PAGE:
- All of these continued changes through the constant battles with your “fun time” and other life demands can disrupt creativity and your ability to solve those 3D color puzzles (i.e., painting miniatures) (source).
- What to do? Trust that your brain will go back to where it was (also known as homeostasis). Stop working on that task, and stop thinking about it.
So the more you fight, the more you lose!
This is true for most hobbyists.
This is probably why I am—and maybe you as well, are in that unmotivated state right now: the juggling act.
I’ve had a few life disruptive events that have robbed me emotionally and physically. But, I understand it’s merely a life being lived.
It’s true for most hobbyists that we hate loose ends. We want to get things done. The miniatures haunt us with their unpainted nakedness…
Everyone has a baseline desire to accomplish something; to make an impact. Maybe it’s in this hobby, or something else. Whatever it is, it’s in your biological make-up.
So, here we are.
This vicious battle against the miniature painting blahs. You and I won’t beat it. We just defer our time to something else.
In the past, I’ve tried to fight through the lack of motivation. I’ve painted cold, relying on painting tricks and formula to plow quickly through a miniature pipeline. You could, too. But, this isn’t the point of this article.
I’ve found that sometimes, waiting out the slump is the least stressful. Don’t touch the brush or paint.
Just be patient.
But, here’s a caveat with my advice.
Remember to feed your inspiration!
I’ll admit a risky issue with my advice of doing nothing is that YOU could vanish completely.
Nothing can spawn from nothing.
Inspiration needs to be fed….even that small ember that says “one day, I will paint”, needs fuel.
The problem with doing nothing is that it’s possible that your desire to paint could wither away. Use it or lose it. Years might pass without any change in your outlook.
Cannabis, weed, marijuana or any similar organic supplement certainly won’t help you either.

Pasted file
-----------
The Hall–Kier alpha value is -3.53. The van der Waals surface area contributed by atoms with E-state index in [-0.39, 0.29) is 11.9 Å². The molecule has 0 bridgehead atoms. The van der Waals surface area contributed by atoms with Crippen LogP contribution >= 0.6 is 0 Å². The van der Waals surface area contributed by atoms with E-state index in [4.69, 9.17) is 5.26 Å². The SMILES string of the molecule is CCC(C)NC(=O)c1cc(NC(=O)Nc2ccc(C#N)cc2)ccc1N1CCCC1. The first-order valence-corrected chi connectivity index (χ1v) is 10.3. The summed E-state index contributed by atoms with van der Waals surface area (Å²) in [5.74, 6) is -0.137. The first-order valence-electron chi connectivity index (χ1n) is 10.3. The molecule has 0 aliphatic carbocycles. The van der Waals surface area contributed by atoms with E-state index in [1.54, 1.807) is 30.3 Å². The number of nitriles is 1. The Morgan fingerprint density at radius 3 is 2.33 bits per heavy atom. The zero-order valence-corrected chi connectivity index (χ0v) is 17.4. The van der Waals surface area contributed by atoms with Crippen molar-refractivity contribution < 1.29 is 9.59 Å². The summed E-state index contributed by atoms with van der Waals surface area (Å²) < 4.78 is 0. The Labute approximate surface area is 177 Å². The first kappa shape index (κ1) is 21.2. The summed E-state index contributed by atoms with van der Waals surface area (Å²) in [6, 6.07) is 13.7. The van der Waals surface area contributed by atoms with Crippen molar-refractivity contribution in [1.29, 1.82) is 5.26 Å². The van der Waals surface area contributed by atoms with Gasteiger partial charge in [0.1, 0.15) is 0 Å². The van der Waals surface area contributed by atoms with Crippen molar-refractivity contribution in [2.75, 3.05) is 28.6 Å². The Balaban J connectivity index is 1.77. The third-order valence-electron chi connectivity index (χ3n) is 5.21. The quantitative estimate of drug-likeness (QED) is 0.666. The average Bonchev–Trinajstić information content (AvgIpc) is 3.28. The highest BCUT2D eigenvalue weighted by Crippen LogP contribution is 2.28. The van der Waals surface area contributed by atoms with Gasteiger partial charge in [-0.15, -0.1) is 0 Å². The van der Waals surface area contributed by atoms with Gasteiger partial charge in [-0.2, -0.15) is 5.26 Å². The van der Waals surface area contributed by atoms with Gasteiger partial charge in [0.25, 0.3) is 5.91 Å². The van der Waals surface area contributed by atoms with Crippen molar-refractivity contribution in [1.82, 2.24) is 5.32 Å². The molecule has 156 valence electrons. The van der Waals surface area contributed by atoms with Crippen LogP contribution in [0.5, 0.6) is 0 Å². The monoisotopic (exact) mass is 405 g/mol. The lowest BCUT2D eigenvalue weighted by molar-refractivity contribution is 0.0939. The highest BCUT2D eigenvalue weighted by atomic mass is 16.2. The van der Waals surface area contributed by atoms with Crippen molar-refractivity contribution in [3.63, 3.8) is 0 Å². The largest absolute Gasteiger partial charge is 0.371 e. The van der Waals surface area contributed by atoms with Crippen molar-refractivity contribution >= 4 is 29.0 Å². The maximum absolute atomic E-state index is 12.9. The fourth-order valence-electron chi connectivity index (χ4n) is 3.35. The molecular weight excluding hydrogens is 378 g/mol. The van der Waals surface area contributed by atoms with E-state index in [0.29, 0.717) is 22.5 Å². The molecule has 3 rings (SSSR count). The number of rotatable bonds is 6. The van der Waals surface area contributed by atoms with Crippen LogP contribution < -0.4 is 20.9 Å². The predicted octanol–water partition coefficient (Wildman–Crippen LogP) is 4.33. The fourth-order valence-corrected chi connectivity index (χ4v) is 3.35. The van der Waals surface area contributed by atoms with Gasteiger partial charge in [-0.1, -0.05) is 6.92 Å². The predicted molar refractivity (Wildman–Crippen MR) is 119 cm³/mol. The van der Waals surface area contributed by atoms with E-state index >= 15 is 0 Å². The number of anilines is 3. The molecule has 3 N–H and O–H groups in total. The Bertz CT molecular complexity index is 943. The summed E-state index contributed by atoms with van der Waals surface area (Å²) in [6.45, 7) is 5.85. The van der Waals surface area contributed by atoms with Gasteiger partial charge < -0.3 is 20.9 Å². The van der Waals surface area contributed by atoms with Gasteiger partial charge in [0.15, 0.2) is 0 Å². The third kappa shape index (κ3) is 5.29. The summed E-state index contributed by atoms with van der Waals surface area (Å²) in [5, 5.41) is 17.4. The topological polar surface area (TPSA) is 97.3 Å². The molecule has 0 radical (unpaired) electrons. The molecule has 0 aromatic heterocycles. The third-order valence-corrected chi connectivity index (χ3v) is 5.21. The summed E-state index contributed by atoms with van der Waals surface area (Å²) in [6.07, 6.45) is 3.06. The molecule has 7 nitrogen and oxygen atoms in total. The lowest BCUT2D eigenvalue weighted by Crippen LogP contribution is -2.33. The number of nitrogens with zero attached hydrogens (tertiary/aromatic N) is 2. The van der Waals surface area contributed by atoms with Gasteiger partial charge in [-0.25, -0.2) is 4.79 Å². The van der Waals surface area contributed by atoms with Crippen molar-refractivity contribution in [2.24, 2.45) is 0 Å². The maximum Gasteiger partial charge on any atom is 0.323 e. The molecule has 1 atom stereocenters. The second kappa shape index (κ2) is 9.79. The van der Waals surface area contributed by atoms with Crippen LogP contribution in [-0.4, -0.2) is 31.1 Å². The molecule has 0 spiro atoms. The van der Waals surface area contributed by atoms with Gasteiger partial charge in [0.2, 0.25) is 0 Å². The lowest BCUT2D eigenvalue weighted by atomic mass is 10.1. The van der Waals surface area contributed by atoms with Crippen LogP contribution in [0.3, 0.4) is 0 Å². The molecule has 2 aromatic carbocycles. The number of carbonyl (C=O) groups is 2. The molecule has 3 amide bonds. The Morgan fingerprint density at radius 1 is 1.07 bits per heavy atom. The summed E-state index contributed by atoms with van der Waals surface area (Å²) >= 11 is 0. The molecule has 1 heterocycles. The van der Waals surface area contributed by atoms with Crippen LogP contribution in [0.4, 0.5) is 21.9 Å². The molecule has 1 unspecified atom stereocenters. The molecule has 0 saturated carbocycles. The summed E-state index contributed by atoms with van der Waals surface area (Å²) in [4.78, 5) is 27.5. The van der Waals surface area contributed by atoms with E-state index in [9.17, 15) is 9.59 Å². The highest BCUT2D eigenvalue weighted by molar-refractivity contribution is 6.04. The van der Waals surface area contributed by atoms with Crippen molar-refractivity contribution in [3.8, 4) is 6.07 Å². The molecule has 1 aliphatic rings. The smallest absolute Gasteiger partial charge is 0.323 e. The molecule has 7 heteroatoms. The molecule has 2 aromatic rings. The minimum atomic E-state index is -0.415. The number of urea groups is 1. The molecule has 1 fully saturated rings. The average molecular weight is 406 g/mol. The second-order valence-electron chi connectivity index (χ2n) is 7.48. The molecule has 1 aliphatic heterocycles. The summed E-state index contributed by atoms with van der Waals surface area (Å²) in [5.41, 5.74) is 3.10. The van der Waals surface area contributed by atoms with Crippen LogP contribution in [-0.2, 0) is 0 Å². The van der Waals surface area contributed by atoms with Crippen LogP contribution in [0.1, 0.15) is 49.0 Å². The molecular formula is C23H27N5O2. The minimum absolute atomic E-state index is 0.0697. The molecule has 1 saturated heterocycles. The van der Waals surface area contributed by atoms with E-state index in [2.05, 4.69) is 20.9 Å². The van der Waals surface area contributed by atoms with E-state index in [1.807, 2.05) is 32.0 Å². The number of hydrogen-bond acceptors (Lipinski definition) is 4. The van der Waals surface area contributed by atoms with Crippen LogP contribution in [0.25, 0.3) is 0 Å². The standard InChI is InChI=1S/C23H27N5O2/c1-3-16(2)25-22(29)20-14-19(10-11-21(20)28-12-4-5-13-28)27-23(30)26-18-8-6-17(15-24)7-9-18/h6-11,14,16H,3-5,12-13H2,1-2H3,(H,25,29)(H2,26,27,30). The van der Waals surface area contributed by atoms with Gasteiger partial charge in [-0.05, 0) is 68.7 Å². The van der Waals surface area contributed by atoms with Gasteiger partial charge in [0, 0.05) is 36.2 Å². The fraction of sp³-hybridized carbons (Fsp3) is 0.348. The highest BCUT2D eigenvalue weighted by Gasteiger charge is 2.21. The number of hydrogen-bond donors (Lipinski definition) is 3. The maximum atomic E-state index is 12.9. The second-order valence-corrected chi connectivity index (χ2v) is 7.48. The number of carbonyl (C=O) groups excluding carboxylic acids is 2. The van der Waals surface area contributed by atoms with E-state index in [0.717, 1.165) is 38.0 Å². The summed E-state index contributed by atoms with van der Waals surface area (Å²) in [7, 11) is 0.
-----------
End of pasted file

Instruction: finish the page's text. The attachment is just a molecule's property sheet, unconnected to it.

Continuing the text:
Here’s my added thinking: make sure while you are doing nothing, admire the creative work of other people. Key point: Don’t analyze stuff. Admire it. There’s a difference.
Start a pinterest page (see mine).
This will be the food that will keep you from losing all those tasty, creative insights you’ve honed over the years.
Here are some websites showcasing others’ miniature work that I admire.
- Sergio Calvo Miniatures – Sergio is an artist whose work goes beyond the 2D page. The miniatures he paints never looked “painted” to me. More like drawn illustrations, they evoke a sense of character and space that born-with talent could achieve. Sergio’s miniature paintings of popular video game characters are some of my favorites. I admire his brushwork and style. When I’m in a slump, I ask myself whether I need to reach this level of mastery…and I reply with a resounding “nope”. And, I move on fully content with my slowly growing skill level.
RELATED: HOW I PAINT NON-METALLIC METAL (NMM)
- Destroyer Minis – this is the website of Marike Reimer, winner of multiple prestigious painting awards. I’ve reached out to her on many occasions asking for advice and feedback for my work. Her free hand designs on miniatures are incredible. Her website, linked above, has some of the best step-by-step and thoughtful tutorials on how to paint some of the more commonly difficult aspects of miniatures (e.g., eyes).
- Angel Giraldez – Angel Giraldez is a miniature artist I have been following for several years. He’s got some of the best approaches for creating high contrast miniatures that pop off the table. He relies on an airbrush for most of his blending and highlighting (he makes it look easy).
RELATED: 3 WEBSITES FOR LEARNING HOW TO PAINT NMM